Sept. 12 has come and gone, and when the calendar turned to Sept. 13 Friday morning, Facebook Credits joined New Coke, the eight-track tape, and dinosaurs on the extinct list, as the social network completed its conversion to local currency, which was made official in March and first announced in June 2012.
Facebook Product Management Director Prashant Fuloria wrote in a June 2012 developer blog post:
By supporting pricing in local currency, we hope to simplify the purchase experience, give you more flexibility, and make it easier to reach a global audience of Facebook users who want a way to pay for your applications and games in their local currencies. With local pricing, you will be able to set more granular and consistent prices for non-U.S. users and price the same item differently on a market-by-market basis.
At the Game Developers Conference in San Francisco in March, Games Partner Engineer Daniel Schultz offered developers more details on the conversion:
Since we’re removing the concept of in-game credits, you will actually be selling your currency directly via our new payment API (application-programming interface) … I can set a price of $4.99 in the U.S., a price of €3.99 for those who are using the euro, and even a price of £3.69 for those who are on the British pound. Since I’m defining all these prices, all of these are static — they stay the same from day to day — thus creating a better user experience.
The social network also provided extensive information in a March developer blog post:
When Facebook Credits launched in 2011, developers needed to price virtual goods in $0.10 increments, which did not provide the pricing flexibility that developers wanted. For some game developers, credits also introduced a secondary currency on top of an in-game currency. With local currency payments, developers set prices based on a person’s preferred currency, like Euros or Japanese Yen, for a more seamless purchase.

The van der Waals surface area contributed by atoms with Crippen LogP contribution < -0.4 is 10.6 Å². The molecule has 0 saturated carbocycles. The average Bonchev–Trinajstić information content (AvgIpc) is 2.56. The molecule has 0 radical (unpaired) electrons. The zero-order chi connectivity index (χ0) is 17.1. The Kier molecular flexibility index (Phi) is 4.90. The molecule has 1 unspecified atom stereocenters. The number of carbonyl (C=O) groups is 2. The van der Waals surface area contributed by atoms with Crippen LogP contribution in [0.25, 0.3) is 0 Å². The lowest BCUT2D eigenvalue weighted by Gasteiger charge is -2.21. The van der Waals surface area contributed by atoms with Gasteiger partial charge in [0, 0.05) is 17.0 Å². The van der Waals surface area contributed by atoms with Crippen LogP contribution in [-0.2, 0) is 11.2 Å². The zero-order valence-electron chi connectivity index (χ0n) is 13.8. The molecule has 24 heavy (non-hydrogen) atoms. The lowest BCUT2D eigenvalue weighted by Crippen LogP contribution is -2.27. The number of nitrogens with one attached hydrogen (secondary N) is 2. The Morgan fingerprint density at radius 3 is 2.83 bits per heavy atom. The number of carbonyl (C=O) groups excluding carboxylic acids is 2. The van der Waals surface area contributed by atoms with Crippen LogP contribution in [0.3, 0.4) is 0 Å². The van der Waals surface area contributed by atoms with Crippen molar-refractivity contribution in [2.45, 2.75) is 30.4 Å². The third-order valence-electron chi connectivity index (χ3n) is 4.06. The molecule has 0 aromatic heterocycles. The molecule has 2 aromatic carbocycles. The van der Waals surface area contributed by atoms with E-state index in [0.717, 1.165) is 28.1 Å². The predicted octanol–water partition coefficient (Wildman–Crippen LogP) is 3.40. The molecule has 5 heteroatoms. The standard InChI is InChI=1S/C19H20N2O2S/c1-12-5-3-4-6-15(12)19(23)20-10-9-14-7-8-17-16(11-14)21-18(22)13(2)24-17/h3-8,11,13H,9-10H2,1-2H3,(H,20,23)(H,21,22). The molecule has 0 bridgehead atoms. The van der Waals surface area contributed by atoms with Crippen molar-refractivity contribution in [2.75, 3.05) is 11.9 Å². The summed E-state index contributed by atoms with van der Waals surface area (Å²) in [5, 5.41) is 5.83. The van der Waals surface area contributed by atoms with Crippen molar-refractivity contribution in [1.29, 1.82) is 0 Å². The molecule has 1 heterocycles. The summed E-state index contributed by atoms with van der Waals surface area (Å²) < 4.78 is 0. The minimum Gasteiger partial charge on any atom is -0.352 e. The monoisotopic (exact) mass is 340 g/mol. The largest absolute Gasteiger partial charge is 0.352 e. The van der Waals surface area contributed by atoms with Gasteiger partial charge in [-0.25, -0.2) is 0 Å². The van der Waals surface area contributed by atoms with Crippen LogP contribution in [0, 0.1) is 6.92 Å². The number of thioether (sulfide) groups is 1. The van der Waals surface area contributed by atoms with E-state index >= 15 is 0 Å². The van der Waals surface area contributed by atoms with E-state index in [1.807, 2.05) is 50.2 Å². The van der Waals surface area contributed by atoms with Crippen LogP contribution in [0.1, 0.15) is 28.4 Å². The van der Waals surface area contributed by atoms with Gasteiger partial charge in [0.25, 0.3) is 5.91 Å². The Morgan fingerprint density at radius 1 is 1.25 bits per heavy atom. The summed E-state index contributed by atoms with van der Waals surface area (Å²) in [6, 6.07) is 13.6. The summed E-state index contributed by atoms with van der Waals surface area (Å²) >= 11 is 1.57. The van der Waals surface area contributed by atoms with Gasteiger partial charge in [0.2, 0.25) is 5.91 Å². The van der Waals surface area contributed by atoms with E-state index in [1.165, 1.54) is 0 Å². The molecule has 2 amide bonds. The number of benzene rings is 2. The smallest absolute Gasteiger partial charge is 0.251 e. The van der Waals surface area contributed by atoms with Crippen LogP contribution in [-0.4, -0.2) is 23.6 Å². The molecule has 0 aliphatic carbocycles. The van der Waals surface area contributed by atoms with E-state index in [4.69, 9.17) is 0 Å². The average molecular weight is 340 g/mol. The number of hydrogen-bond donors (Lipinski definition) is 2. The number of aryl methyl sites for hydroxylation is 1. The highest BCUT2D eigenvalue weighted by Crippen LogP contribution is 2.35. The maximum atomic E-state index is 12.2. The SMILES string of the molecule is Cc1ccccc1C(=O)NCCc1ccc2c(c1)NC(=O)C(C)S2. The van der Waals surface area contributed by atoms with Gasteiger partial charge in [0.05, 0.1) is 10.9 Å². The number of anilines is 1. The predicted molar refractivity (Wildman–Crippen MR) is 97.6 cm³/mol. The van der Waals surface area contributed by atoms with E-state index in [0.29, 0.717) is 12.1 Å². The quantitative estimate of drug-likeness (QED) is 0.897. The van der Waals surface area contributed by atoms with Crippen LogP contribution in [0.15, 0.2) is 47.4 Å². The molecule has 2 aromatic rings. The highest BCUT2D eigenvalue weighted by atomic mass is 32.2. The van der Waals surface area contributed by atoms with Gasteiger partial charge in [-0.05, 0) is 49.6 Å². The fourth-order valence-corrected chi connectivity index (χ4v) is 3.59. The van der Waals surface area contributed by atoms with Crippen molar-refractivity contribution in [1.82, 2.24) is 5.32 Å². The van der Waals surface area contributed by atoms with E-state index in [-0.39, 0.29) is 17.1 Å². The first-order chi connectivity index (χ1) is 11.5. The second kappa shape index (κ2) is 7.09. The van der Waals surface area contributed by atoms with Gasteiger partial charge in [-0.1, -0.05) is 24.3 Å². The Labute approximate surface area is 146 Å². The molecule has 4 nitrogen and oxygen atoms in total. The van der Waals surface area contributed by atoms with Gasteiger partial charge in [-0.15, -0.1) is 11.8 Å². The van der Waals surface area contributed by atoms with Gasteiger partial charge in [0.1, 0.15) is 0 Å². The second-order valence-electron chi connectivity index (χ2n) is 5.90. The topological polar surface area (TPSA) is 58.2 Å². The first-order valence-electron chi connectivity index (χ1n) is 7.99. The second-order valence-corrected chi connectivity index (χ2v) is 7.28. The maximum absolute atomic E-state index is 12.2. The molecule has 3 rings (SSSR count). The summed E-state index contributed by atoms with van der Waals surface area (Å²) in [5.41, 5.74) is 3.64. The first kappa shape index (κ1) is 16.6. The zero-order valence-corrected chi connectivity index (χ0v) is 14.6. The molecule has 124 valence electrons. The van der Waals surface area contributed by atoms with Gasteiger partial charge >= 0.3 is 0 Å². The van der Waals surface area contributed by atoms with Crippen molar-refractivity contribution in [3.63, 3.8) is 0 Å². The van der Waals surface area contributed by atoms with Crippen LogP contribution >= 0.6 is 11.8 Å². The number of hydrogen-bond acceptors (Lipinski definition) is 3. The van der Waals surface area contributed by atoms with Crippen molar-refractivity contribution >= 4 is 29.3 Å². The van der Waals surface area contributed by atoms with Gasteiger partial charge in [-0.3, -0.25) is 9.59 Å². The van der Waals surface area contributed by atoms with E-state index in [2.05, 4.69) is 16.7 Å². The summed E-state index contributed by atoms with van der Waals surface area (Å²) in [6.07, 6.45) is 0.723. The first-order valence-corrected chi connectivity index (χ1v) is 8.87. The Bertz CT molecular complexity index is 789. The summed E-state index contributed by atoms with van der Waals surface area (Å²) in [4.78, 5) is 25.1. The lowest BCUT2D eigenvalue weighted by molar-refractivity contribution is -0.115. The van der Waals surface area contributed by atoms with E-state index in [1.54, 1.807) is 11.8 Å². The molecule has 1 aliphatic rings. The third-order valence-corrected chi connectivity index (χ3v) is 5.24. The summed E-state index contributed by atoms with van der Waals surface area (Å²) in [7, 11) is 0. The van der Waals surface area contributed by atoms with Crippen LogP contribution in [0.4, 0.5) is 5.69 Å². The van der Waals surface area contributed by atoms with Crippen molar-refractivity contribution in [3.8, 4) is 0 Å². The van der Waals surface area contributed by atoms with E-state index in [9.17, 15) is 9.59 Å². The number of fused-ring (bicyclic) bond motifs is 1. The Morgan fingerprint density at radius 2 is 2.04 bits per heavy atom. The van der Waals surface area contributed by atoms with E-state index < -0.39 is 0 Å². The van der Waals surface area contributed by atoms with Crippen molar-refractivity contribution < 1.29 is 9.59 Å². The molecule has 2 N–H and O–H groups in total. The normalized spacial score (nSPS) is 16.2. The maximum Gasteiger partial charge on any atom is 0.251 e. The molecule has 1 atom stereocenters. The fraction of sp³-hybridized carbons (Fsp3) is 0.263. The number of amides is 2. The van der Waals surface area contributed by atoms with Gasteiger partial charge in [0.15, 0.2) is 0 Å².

We are simplifying the purchase experience for users, and also making the transaction process faster for developers. The updated Facebook payments requires fewer callbacks to complete transactions and improves caching for a quicker payments flow for users.
Local currency payments also provide more flexibility and control for international pricing of in-game goods and virtual currencies. Developers can now price directly in international currencies without the $0.10 restrictions, thus making it easier to set consistent prices for non-U.S. users.
For example, a developer can now choose to price 1,500 “pirate rubies” for $9.99 or 1,600 pirate rubies for €7.99 for roughly the same value.
And in yet another developer blog post in June, Facebook offered the following suggestions to developers to prepare for the Sept. 12 cutoff date:
Local currency payments give developers much more control over their pricing and payments. As a result of the new payments API, you can now:
- Set prices for in-game items by market so users in different countries see the most marketable prices relevant to their currency.
- Cache static prices with Facebook and remove the blocking server request to collect item information at time of purchase, improving your app’s performance. Optionally, the pricing callback can still be used to price items dynamically, giving you full flexibility when deciding how to price your items.
- Realize additional reduced latency as a result of fewer server requests for payment completion, like the second server request to confirm order fulfillment and real-time updates to confirm the transaction.
Most users were actually spending in one game or a couple of games. Local currency payments were benefiting (developers) more than using Credits. We put a bunch of work in to speed up the call back and reduce latency and make it faster to render the payment flow, and make the purchase.
Liu added that any past purchases that were made with Facebook Credits will be converted into local currencies.
Readers: Did Facebook make the right move in phasing out Facebook Credits in favor of local currencies?